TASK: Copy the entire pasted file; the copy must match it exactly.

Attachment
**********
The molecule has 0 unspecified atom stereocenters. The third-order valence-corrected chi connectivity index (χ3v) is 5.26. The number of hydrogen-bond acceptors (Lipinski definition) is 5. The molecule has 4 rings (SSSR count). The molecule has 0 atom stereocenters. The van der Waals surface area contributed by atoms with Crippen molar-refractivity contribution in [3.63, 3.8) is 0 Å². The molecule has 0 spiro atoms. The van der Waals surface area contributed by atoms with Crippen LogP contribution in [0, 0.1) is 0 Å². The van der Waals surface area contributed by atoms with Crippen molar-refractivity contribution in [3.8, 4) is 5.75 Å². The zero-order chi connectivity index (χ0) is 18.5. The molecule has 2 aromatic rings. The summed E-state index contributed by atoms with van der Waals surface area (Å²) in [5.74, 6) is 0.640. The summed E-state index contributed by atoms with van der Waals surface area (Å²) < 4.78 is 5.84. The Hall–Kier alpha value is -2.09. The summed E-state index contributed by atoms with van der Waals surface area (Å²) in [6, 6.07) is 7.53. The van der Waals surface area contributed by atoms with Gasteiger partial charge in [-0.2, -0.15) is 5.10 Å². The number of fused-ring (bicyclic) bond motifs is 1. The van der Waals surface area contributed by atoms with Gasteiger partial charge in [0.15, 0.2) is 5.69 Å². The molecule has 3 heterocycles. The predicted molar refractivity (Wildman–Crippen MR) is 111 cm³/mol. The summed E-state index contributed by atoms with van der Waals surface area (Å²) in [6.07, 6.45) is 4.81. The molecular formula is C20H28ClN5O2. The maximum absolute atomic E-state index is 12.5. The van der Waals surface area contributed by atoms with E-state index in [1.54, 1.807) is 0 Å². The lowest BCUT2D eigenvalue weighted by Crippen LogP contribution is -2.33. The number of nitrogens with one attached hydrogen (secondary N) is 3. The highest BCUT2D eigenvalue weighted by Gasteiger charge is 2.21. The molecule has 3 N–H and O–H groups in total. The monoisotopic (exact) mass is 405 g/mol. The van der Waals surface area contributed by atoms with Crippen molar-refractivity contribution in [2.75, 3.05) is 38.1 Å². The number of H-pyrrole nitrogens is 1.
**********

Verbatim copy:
The molecule has 0 unspecified atom stereocenters. The third-order valence-corrected chi connectivity index (χ3v) is 5.26. The number of hydrogen-bond acceptors (Lipinski definition) is 5. The molecule has 4 rings (SSSR count). The molecule has 0 atom stereocenters. The van der Waals surface area contributed by atoms with Crippen molar-refractivity contribution in [3.63, 3.8) is 0 Å². The molecule has 0 spiro atoms. The van der Waals surface area contributed by atoms with Crippen LogP contribution in [0, 0.1) is 0 Å². The van der Waals surface area contributed by atoms with Crippen molar-refractivity contribution in [3.8, 4) is 5.75 Å². The zero-order chi connectivity index (χ0) is 18.5. The molecule has 2 aromatic rings. The summed E-state index contributed by atoms with van der Waals surface area (Å²) in [5.74, 6) is 0.640. The summed E-state index contributed by atoms with van der Waals surface area (Å²) < 4.78 is 5.84. The Hall–Kier alpha value is -2.09. The summed E-state index contributed by atoms with van der Waals surface area (Å²) in [6, 6.07) is 7.53. The van der Waals surface area contributed by atoms with Gasteiger partial charge in [-0.2, -0.15) is 5.10 Å². The number of fused-ring (bicyclic) bond motifs is 1. The van der Waals surface area contributed by atoms with Gasteiger partial charge in [0.15, 0.2) is 5.69 Å². The molecule has 3 heterocycles. The predicted molar refractivity (Wildman–Crippen MR) is 111 cm³/mol. The summed E-state index contributed by atoms with van der Waals surface area (Å²) in [6.07, 6.45) is 4.81. The molecular formula is C20H28ClN5O2. The maximum absolute atomic E-state index is 12.5. The van der Waals surface area contributed by atoms with E-state index in [1.54, 1.807) is 0 Å². The lowest BCUT2D eigenvalue weighted by Crippen LogP contribution is -2.33. The number of nitrogens with one attached hydrogen (secondary N) is 3. The highest BCUT2D eigenvalue weighted by Gasteiger charge is 2.21. The molecule has 3 N–H and O–H groups in total. The monoisotopic (exact) mass is 405 g/mol. The van der Waals surface area contributed by atoms with Crippen molar-refractivity contribution in [2.75, 3.05) is 38.1 Å². The number of H-pyrrole nitrogens is 1.